Oh HAI! I caN has GutZ?

The zombies are also very practical. Although slow and shambolic like Romero zombies, and equally prone to death by head trauma, they use tools and teamwork to accomplish their goals. In the film's only memorable kill, a zombie use his ninja skills (I thought ninjas hated zombies?) to throw a stake into the hand of a maid who has leaned out a second or third-story window to close the shutters. With her hand impaled to the shutters, the zombies below help maneuver a scythe up the side of the building to lop off her head and send the sweet brainy goodness down to the zombies below -- like knocking a coconut from a tree. The scene is ridiculous but lovely all at the same time. In addition to teamwork and tools, these zombies are also capable of climbing walls, pillars, and impersonating Italian monks. What precocious little scamps!

TEAM WORK
The way to get ahead and 
cut down the competition

So, despite myself, I love the zombies in this movie, even when they pop up occasionally from shrubbery like whack-a-moles. As the couples are slowly slaughtered by the zombies, the zombie "story" dovetails nicely into the previously mentioned incest subplot. During a break in the violence, Michael seeks comfort in his mother's breasts -- by squeezing them and begging to be with her. When rebuked by his mother, Michael seems to have no concept of personal boundaries: "What's wrong? I'm your son!" Need I remind you this is a 26-year-old little person playing a 10 year old kid groping his momma's tit? Well hold on to your hat when I tell you that poor Michael has an unfortunate run-in with a zombie who is a little too bitey at the end of the movie. Yes, Michael is made into zombie lunch, but like many zombie leftovers, he soon rises from the grave to partake in the buffet as one of the undead. Zombie Michael is also drawn to his mother who, in her distraught hysterics, pulls Michael to her chest. Michael's incestuous yearnings have carried over into his undeath: Michael clamps down, pulls back, and takes a big chunk of his momma's tit away in his mouth.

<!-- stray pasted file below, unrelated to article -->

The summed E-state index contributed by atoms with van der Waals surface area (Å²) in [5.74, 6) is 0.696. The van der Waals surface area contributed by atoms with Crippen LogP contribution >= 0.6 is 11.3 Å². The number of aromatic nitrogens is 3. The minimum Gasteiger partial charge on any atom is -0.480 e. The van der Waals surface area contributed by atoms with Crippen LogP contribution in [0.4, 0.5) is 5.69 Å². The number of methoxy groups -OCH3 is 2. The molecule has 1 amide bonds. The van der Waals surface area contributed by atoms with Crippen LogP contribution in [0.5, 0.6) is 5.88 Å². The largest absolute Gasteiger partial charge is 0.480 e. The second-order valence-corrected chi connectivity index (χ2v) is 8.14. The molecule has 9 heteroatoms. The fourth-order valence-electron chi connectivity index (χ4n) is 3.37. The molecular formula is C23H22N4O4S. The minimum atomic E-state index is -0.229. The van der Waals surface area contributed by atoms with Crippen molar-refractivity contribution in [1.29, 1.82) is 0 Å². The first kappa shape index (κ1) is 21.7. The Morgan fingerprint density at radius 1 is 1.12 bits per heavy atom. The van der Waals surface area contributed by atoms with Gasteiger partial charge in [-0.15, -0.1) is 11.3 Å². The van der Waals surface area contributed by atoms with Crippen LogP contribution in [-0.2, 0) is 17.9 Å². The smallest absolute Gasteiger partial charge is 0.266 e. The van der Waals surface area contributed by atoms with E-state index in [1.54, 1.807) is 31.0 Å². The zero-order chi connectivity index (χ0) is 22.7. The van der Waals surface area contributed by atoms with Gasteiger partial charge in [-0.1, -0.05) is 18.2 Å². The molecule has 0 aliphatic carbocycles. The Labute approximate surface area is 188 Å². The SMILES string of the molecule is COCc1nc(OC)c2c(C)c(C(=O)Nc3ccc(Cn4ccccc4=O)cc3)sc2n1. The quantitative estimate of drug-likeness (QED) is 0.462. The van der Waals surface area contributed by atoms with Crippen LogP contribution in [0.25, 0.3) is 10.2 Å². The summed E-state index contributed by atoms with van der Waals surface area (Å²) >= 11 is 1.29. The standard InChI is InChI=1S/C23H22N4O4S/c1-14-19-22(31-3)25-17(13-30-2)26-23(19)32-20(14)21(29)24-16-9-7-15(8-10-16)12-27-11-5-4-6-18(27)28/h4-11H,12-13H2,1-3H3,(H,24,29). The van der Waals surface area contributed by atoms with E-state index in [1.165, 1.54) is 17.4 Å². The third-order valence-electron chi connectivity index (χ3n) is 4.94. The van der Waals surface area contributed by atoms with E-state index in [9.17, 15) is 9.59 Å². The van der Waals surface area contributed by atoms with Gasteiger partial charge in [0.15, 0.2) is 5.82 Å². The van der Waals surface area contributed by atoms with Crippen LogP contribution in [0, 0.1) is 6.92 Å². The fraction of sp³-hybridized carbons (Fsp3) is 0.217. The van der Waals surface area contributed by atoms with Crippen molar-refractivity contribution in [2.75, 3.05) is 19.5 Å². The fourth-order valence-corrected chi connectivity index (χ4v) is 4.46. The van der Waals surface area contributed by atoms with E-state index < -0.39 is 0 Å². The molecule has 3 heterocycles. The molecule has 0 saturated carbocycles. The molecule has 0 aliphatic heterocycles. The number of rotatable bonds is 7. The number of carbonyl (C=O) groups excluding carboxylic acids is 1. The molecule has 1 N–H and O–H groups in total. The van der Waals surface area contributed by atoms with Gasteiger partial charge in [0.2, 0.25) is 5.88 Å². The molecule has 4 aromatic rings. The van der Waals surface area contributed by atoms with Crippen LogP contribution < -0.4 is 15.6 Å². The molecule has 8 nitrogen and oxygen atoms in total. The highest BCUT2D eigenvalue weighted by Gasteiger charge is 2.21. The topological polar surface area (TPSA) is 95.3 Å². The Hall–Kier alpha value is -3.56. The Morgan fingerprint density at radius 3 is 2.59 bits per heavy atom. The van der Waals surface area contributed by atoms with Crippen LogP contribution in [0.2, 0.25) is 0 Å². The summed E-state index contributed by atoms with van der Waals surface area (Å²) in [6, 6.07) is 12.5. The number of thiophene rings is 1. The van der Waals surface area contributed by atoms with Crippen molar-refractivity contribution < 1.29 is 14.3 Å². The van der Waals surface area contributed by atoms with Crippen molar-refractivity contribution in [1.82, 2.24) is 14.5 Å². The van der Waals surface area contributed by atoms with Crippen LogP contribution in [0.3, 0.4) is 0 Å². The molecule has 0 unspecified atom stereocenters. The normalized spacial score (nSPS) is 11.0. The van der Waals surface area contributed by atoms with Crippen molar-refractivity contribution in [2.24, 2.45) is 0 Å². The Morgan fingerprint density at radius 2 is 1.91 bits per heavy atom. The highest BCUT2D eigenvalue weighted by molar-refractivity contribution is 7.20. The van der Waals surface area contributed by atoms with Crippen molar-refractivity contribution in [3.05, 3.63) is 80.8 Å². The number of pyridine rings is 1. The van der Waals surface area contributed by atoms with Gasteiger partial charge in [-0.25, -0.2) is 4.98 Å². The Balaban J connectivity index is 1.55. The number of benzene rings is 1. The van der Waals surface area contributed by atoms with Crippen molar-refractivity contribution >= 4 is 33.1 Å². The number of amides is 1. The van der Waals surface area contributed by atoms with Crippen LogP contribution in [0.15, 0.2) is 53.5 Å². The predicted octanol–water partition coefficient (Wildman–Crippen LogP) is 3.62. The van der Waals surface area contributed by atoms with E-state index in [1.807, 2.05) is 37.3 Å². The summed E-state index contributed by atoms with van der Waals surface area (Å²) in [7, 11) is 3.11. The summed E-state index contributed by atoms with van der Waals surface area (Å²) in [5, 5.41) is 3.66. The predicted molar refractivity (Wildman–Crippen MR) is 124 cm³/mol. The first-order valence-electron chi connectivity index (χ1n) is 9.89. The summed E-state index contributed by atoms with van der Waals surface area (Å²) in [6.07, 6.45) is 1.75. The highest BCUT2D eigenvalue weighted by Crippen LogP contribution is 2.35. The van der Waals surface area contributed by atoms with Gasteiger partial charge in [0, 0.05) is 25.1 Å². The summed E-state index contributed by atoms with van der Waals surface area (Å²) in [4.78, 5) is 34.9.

Let's recap: We just saw a 26-year-old Italian little person playing an incestuous zombie boy eat a woman's breast.


Is your mind not totally blown?

It is for the zombies and this bizarre incest subplot that I am compelled to give Burial Ground: The Nights of Terror the strongest possible marginal recommendation. For sure, most of the effects suck and are shot at incredibly tight angles to hide their shortcoming; there is no story to speak of; and a man almost died by fire to create an incredibly lame stunt. Yet, putting all this aside, the movie is one hell of an enjoyable curiosity.

Rent this sucker and you'll never think of zombie movies the same way again, for better or worse.

Here's a fun game to play: Drink every time Burial Ground: The Nights of Terror shamelessly rips off a prior and more successful zombie movie. To get you started, keep your eyes peeled for a blatantly pilfered iconic moment from Fulci's Zombi 2 .

"Which way to the MISFITS mascot auditions?"

3 comments:

  1. Great review. I LOVE this movie, it's so daft you've got to love it. I believe (although I may be wrong) that the person who did the effects in this film also did the work on Fulci's Zombie too, which may explain why it rips it off so much in places. Certainly worth more than just a rental though, it's a keeper for me.

    ReplyDelete
  2. Rosario Prestopino did uncredited work on Zombi 2 but is credited for makeup on Burial Grounds.

    I don't think that's why it rips it of, however. It's just a very derivative movie.

    ReplyDelete
  3. I LOVE this movie. I love your review. I may just buy myself a wonderful embossed greeting card and glue your words inside, so they can warm my heart on dark days. Bravo, Sir.

    ReplyDelete